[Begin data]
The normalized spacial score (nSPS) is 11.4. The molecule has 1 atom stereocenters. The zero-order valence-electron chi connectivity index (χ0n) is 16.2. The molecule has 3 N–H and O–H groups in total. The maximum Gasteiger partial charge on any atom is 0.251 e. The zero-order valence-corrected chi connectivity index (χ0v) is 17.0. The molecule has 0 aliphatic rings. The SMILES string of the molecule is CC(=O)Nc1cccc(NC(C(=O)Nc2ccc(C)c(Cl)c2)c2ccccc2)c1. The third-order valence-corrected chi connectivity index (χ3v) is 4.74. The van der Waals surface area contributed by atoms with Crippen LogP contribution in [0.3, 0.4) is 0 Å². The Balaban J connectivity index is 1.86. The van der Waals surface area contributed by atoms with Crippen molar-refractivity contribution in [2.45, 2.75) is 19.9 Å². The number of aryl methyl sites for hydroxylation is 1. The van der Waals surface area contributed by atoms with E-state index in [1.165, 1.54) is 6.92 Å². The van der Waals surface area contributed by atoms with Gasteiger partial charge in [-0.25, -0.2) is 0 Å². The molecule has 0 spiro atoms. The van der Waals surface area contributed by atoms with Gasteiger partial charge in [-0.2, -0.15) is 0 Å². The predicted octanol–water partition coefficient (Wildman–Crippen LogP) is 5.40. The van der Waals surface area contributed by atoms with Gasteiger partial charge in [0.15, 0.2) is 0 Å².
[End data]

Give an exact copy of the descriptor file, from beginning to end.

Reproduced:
The normalized spacial score (nSPS) is 11.4. The molecule has 1 atom stereocenters. The zero-order valence-electron chi connectivity index (χ0n) is 16.2. The molecule has 3 N–H and O–H groups in total. The maximum Gasteiger partial charge on any atom is 0.251 e. The zero-order valence-corrected chi connectivity index (χ0v) is 17.0. The molecule has 0 aliphatic rings. The SMILES string of the molecule is CC(=O)Nc1cccc(NC(C(=O)Nc2ccc(C)c(Cl)c2)c2ccccc2)c1. The third-order valence-corrected chi connectivity index (χ3v) is 4.74. The van der Waals surface area contributed by atoms with Crippen LogP contribution in [0.3, 0.4) is 0 Å². The Balaban J connectivity index is 1.86. The van der Waals surface area contributed by atoms with Crippen molar-refractivity contribution in [2.45, 2.75) is 19.9 Å². The number of aryl methyl sites for hydroxylation is 1. The van der Waals surface area contributed by atoms with E-state index in [1.165, 1.54) is 6.92 Å². The van der Waals surface area contributed by atoms with Gasteiger partial charge in [-0.25, -0.2) is 0 Å². The molecule has 0 spiro atoms. The van der Waals surface area contributed by atoms with Gasteiger partial charge in [-0.2, -0.15) is 0 Å². The predicted octanol–water partition coefficient (Wildman–Crippen LogP) is 5.40. The van der Waals surface area contributed by atoms with Gasteiger partial charge in [0.15, 0.2) is 0 Å².